Of all age groups, women aged 80 and older had the lowest survival rates.
Study co-author and University of California (UC) professor Theresa Keegan said, “Our study found a worsening in relative five-year survival from cervical cancer with each increasing age category for both early- and late-stage diagnoses .”
The team from the UC Davis Comprehensive Cancer Center felt that this showed how important early detection of cervical cancer was for women over 65, although this is not the current system in the US.
Similarly, in the UK, the NHS is only inviting women and people with a cervix to be screened – a swab – who are between the ages of 25 and 64.
The study’s lead author and UC Davis chief statistician, Julianne Cooley, said, “Our findings underscore the need to better understand why current screening guidelines may be failing women aged 65 and older.
“We need to focus on identifying the screening history of older women as well as gaps in follow-up.
“We need to adopt non-invasive testing approaches for women approaching age 65 or those who need to catch up on their cervical cancer screening.”
Her colleague Frances Maguire, a senior epidemiologist at UC Davis, added: “Scheduled screenings can also decrease as women approach 65, increasing the likelihood that women before the upper age limit were not adequately screened.”
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As part of the research, the team used a large set of population-based data from the California Cancer Registry.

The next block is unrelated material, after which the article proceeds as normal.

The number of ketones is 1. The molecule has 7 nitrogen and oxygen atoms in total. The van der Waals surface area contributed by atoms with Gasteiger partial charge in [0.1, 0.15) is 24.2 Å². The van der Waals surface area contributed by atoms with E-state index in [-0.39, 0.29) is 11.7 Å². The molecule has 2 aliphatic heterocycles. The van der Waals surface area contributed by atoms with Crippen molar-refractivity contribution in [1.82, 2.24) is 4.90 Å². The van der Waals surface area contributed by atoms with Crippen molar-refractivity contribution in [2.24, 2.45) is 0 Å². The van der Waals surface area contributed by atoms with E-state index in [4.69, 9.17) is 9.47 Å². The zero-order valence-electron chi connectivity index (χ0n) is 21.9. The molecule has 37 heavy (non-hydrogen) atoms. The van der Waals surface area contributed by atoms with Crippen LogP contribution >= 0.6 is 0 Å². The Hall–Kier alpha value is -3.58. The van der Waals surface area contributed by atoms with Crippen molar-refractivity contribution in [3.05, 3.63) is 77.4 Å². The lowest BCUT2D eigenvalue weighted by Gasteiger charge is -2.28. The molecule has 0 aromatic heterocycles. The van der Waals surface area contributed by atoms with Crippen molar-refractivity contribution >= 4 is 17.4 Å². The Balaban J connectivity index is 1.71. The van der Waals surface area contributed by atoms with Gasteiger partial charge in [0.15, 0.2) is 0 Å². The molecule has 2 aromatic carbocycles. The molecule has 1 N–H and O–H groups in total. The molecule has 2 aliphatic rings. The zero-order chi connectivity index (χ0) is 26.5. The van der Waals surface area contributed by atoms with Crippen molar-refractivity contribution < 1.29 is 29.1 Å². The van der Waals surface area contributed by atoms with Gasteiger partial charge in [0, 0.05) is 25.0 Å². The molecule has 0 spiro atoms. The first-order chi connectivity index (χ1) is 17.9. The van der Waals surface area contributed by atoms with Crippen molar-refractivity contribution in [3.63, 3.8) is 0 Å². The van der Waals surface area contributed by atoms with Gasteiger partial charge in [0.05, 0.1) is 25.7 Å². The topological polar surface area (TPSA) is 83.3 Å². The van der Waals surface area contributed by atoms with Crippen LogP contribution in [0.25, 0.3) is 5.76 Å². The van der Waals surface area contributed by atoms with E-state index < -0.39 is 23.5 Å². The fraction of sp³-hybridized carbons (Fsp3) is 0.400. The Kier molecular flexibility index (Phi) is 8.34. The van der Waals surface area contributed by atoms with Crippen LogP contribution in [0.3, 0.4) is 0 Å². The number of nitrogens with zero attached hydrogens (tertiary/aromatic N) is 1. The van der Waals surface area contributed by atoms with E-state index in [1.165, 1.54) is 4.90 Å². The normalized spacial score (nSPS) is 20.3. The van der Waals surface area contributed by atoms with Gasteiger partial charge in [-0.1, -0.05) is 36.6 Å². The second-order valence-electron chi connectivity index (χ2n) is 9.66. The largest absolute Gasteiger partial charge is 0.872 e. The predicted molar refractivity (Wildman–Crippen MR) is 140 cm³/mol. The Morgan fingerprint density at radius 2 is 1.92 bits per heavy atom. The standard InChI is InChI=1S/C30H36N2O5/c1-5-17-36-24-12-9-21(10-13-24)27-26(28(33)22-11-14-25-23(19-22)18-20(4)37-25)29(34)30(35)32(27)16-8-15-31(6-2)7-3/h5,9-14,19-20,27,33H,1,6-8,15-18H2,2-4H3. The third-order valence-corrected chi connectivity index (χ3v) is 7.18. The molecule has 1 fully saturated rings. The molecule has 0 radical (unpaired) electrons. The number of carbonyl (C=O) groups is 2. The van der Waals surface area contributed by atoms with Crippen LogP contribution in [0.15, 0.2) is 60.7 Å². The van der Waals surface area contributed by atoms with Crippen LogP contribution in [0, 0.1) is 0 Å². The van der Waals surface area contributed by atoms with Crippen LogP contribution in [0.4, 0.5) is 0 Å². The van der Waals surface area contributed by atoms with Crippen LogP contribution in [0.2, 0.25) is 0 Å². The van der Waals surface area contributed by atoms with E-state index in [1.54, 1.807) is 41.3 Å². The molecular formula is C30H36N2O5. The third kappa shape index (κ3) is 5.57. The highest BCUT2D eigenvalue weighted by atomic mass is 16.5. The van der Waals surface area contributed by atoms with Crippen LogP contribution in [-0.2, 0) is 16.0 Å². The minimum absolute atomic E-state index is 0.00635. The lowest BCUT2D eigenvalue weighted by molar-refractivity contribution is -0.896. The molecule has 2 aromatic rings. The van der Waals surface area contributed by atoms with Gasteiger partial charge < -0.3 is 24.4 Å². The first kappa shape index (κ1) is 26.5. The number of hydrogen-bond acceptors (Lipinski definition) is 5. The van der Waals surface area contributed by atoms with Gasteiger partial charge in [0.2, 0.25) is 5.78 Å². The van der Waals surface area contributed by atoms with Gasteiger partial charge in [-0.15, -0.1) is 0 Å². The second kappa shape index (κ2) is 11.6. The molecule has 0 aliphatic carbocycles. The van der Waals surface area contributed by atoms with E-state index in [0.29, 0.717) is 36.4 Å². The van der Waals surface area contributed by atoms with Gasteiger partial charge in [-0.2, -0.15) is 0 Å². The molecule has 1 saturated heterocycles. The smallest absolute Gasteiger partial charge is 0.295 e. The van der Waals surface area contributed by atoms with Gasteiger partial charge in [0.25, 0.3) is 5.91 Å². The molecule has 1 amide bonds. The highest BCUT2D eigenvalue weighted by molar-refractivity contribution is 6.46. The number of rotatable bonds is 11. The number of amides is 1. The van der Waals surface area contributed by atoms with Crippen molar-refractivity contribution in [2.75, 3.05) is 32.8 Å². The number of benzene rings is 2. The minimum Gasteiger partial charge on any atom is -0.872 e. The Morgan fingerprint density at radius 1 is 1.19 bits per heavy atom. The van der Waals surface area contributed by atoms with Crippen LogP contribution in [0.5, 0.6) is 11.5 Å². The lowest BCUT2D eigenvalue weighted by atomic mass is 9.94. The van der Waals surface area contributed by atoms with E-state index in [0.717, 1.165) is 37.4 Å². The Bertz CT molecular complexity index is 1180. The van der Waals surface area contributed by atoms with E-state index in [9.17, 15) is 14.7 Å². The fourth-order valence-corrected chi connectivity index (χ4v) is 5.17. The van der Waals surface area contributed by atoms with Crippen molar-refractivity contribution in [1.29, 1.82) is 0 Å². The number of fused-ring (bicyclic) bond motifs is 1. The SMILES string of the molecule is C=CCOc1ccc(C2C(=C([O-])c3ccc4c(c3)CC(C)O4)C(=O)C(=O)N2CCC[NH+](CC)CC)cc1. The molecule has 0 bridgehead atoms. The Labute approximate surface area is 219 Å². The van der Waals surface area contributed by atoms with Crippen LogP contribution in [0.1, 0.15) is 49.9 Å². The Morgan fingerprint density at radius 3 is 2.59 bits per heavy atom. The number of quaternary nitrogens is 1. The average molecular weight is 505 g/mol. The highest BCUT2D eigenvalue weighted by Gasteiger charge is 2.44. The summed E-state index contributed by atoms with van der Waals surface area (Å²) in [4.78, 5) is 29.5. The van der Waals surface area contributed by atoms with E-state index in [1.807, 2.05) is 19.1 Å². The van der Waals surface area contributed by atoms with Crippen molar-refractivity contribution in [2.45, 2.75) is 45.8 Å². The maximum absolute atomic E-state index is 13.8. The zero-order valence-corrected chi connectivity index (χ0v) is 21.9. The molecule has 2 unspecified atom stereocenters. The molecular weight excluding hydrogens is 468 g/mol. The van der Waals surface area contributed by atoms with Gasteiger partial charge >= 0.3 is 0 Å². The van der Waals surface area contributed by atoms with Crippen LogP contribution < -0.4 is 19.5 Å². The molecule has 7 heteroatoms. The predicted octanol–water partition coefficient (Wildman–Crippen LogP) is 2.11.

This federally mandated cancer surveillance system has been collecting cancer incidence and demographic, diagnostic, and treatment information from patients since 1988.
The data was used to identify all women aged 21 years and older who were diagnosed with a first primary cervical cancer from 2009 to 2018, the last 10 years in which complete data were available.
It comes as previous studies have shown that 23.2 percent of women in the US over the age of 18 are not up to date on recommended cervical cancer screening.
This year it was reported that 30 per cent of eligible people (or 4.6 million) in England had either never been screened for cervical cancer or their screening was not up to date.
Cervical cancer is the 14th most common form of the disease in people with a cervix in the UK, accounting for more than 3,200 cases each year.
Symptoms can be confused with the effects of periods, endometriosis, and fibroids and include:
- Vaginal bleeding that is unusual for you – including bleeding during or after sex, between your periods or after menopause, or periods that are heavier than usual
- Changes in your vaginal discharge
- pain during sex
- Pain in the lower back, between the hip bones (pelvis), or in the lower abdomen.
If you are concerned that you may have cervical cancer, contact your GP.